prendre le petit déjeuner

Hese

Senior Member
German
Hello everybody!

Is it possible to "take breakfast" to "take lunch" and to "take dinner" like in French "prendre le petit déjeuner"?

I know only "to eat lunch" "to have lunch" and to lunch but I've never come across "to take lunch".

Thanks in advance
 
  • yuechu

    Senior Member
    Canada, English
    In Canadian English (and American English I assume too), we don't usually say "to take" a meal. Although in British English I think it is possible.. can a non-NAmerican English speaker confirm this? I have met many people who speak English as a second language (it is my first) who do learn this structure (and who don't have it in their native tongue).
     
    Last edited:

    baker589

    Senior Member
    English - England
    No, we don't take breakfast over here either. We either have it or eat it, and the same goes for all other meals.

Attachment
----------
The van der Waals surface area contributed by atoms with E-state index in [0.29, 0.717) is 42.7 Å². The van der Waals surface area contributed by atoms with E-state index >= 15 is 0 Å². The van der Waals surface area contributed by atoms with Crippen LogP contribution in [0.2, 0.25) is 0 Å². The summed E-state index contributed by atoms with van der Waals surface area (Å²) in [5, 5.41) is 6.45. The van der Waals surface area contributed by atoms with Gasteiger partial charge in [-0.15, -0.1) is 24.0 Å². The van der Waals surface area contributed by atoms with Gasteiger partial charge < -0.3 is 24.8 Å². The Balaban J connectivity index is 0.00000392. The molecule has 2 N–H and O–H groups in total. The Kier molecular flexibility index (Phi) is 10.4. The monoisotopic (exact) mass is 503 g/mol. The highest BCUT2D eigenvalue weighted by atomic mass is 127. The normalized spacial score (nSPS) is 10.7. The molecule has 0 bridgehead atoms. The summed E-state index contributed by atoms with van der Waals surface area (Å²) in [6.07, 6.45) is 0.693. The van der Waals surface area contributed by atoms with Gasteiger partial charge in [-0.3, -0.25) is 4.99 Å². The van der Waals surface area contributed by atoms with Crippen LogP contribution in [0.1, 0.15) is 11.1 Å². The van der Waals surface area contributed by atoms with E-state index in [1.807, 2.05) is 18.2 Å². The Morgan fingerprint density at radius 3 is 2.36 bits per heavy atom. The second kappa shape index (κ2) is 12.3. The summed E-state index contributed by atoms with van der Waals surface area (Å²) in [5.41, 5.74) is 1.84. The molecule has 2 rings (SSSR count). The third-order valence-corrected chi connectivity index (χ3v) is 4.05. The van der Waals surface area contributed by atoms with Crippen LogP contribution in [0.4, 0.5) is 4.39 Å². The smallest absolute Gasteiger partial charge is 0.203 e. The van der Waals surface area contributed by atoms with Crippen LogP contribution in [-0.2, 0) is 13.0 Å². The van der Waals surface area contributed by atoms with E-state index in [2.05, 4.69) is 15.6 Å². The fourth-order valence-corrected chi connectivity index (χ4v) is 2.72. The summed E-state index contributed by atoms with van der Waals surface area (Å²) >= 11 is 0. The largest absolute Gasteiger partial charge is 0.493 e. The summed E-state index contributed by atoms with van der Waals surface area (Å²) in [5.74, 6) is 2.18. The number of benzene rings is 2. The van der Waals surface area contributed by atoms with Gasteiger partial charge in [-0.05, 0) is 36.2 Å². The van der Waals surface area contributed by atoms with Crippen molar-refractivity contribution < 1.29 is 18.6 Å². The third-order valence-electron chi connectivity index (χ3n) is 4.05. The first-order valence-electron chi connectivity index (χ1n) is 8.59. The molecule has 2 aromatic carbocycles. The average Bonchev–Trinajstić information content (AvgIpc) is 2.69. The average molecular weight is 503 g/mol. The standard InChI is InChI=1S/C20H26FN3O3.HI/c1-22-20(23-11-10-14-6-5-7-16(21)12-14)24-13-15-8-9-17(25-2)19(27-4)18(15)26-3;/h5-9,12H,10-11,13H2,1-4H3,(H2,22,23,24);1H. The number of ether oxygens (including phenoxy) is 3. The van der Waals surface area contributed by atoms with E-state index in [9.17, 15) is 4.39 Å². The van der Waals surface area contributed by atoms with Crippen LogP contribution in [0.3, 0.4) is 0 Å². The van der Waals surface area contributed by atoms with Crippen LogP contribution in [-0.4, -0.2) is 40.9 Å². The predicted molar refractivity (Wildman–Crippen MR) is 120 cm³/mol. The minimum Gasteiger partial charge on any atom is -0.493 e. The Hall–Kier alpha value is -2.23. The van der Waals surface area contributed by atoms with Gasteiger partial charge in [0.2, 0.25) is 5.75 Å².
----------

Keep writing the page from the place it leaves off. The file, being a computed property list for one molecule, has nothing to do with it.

yuechu

    Senior Member
    Canada, English
    Aha! after 5 years of pondering this, there is an answer:

    Conclusion:

    After looking through other WR posts, I've found out why there is much confusion over this structure.

    It appears that it is outdated and is taught more than used.. or if it is used, it is very formal/aristocratic (as it does sound so to my ears too).
    http://forum.wordreference.com/showthread.php?t=441186
    http://forum.wordreference.com/showthread.php?t=1032164

    It is commonly taught in India, East Asia and apparently in Peru (I would therefore assume then that it is taught in most ESL textbooks).

    It is also in the dictionary and therefore is not incorrect, so to speak.

    Dictionary DOT com:
    take
    to have for one's benefit or use: to take a meal; to take a nap; to take a bath.

    I've yet to hear it used by a native speaker though (except maybe myself but it would be more from French influence :p).
     
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